The reason for introducing this principle of jurisprudence – the capacity of a people to obey – into the conversation is because it figures huge in the argument to keep and build Cordoba House on Park Place. If the firestorm of controversy has revealed anything at all, it has revealed that there’s simply not nearly enough capacity as yet in our collective heart as a country to accept the presence of a Muslim-run community center in the halo environs around ground zero. And that has revealed our undressed wound. If this is the collective state of the county, then to keep pushing the project through at that location is lawful but not, it would seem to me, consistent with my higher calling as a religious leader dedicated to relational healing in this country.

If seventy percent of your soul is ill, you don’t ignore that, and a soul can’t be made whole with law. That is not the point of the law.

If seventy percent of your soul is ill, you don’t ignore that, and a soul can’t be made whole with law. That is not the point of the law. Again, sorry to be preaching to the choir, but sometimes we religious folk, especially those of us who are politically involved, need reminding that there is the claim upon us of a law higher than even that of the First Amendment. It is the law of love to God and to neighbor as one’s self. Might not that law be the applicable one in this situation? It was the question I rather awkwardly asked Ms. Khan during the CFR conference call. It wasn’t her answer that got to me, however, it was her pained reply when she said we don’t want to be driven from our neighborhood.

I then understood that Imam Rauf and his wife are themselves smarting a bit, too. I do not think they set out to create a firestorm of controversy. That seemed clear during the conference call. I think it was evident to all participants that Ms. Khan was pretty shaken by the whole thing, which is why I think she frequently returned to the issue of intention, which reminds us of calling and mission.

If the stated intention is the actual intention, then the mission of the Cordoba folk remains one of relational healing in America between peoples who are different. I, for one, would not like to see Ms. Khan and her husband sidetracked from that intention, not by well-meaning friends, or people in the interfaith community, or among the stakeholders or the politicians, or anyone else who, however innocently, have been overdoing the argument from law and from rights to push the country beyond its current capacity to accept what is lawfully permissible at the proposed site. When interfaith activism gets subsumed by political activism, law takes over and, however unintentional this may be, love has a very hard time of it, indeed.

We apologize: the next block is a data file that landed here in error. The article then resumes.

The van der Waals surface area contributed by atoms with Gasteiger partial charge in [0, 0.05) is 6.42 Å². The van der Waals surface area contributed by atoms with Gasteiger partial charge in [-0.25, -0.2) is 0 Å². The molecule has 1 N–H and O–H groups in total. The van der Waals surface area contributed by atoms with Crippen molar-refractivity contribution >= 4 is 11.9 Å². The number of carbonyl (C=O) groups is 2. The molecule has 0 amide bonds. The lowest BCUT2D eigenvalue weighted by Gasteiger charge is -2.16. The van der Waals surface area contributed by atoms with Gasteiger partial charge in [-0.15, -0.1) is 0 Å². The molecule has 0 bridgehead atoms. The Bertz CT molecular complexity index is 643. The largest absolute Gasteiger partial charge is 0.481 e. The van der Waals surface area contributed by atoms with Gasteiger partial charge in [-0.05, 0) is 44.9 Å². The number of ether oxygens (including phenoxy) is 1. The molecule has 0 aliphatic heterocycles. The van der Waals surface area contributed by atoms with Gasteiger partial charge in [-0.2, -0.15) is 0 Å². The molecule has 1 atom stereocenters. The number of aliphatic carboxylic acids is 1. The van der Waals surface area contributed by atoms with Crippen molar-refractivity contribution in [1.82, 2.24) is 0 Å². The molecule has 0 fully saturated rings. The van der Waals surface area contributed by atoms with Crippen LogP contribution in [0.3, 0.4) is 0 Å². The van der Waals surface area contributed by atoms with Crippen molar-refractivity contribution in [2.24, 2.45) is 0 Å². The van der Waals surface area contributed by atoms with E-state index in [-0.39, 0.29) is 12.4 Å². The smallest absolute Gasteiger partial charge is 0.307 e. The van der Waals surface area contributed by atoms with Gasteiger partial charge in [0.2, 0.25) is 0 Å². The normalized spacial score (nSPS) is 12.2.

This is probably what I would be thinking on the last day of my retreat, when I suspect that my thoughts would return to the words of Moses and Jesus, about love of God and love of neighbor. I said that to myself as Imam Rauf and also to myself as I was ending the conversation because those words of Moses and Jesus are central to what I occasionally refer to as a gospel-shaped wisdom in my work toward more cooperatively peaceable U.S. – Mideast relations.

Like anyone else, of course, I can be a bit taken in at times, and I could see myself in Imam Rauf’s shoes cutting too deep a path with the law for a while. But now that I had made up my mind about what had happened, I would leave my prayer closet with a miracle of grace having been handed to me for the country.